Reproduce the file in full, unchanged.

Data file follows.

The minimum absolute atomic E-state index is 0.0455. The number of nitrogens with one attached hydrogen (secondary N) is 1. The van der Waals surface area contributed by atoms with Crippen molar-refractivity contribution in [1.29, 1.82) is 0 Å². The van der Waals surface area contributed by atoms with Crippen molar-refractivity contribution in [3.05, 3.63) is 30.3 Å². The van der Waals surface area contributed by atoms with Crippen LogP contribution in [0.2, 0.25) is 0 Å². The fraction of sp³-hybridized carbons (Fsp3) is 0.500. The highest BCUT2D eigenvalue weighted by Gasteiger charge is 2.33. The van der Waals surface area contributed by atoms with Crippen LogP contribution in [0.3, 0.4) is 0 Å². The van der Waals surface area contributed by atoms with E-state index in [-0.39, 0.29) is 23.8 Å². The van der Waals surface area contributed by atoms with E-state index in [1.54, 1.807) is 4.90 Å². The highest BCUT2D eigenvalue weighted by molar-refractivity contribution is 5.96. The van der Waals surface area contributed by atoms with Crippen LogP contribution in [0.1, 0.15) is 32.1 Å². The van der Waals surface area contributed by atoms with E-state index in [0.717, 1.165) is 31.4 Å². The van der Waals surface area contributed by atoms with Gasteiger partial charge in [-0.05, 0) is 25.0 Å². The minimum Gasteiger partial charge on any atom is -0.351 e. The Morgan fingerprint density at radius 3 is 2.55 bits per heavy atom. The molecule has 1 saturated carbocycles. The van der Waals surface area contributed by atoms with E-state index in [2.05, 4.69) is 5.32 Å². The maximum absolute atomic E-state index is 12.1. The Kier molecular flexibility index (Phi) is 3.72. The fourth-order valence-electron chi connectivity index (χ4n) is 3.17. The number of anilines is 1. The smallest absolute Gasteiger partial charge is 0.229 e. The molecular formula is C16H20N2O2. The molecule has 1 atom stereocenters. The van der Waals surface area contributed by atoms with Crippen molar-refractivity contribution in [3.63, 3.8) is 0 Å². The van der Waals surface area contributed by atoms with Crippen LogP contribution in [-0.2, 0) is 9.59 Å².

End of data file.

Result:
The minimum absolute atomic E-state index is 0.0455. The number of nitrogens with one attached hydrogen (secondary N) is 1. The van der Waals surface area contributed by atoms with Crippen molar-refractivity contribution in [1.29, 1.82) is 0 Å². The van der Waals surface area contributed by atoms with Crippen molar-refractivity contribution in [3.05, 3.63) is 30.3 Å². The van der Waals surface area contributed by atoms with Crippen LogP contribution in [0.2, 0.25) is 0 Å². The fraction of sp³-hybridized carbons (Fsp3) is 0.500. The highest BCUT2D eigenvalue weighted by Gasteiger charge is 2.33. The van der Waals surface area contributed by atoms with Crippen LogP contribution in [0.3, 0.4) is 0 Å². The van der Waals surface area contributed by atoms with E-state index in [-0.39, 0.29) is 23.8 Å². The van der Waals surface area contributed by atoms with E-state index in [1.54, 1.807) is 4.90 Å². The highest BCUT2D eigenvalue weighted by molar-refractivity contribution is 5.96. The van der Waals surface area contributed by atoms with Crippen LogP contribution in [0.1, 0.15) is 32.1 Å². The van der Waals surface area contributed by atoms with E-state index in [0.717, 1.165) is 31.4 Å². The van der Waals surface area contributed by atoms with Gasteiger partial charge in [-0.05, 0) is 25.0 Å². The minimum Gasteiger partial charge on any atom is -0.351 e. The Morgan fingerprint density at radius 3 is 2.55 bits per heavy atom. The molecule has 1 saturated carbocycles. The van der Waals surface area contributed by atoms with E-state index in [2.05, 4.69) is 5.32 Å². The maximum absolute atomic E-state index is 12.1. The Kier molecular flexibility index (Phi) is 3.72. The fourth-order valence-electron chi connectivity index (χ4n) is 3.17. The number of anilines is 1. The smallest absolute Gasteiger partial charge is 0.229 e. The molecular formula is C16H20N2O2. The molecule has 1 atom stereocenters. The van der Waals surface area contributed by atoms with Crippen molar-refractivity contribution in [3.63, 3.8) is 0 Å². The van der Waals surface area contributed by atoms with Crippen LogP contribution in [-0.2, 0) is 9.59 Å².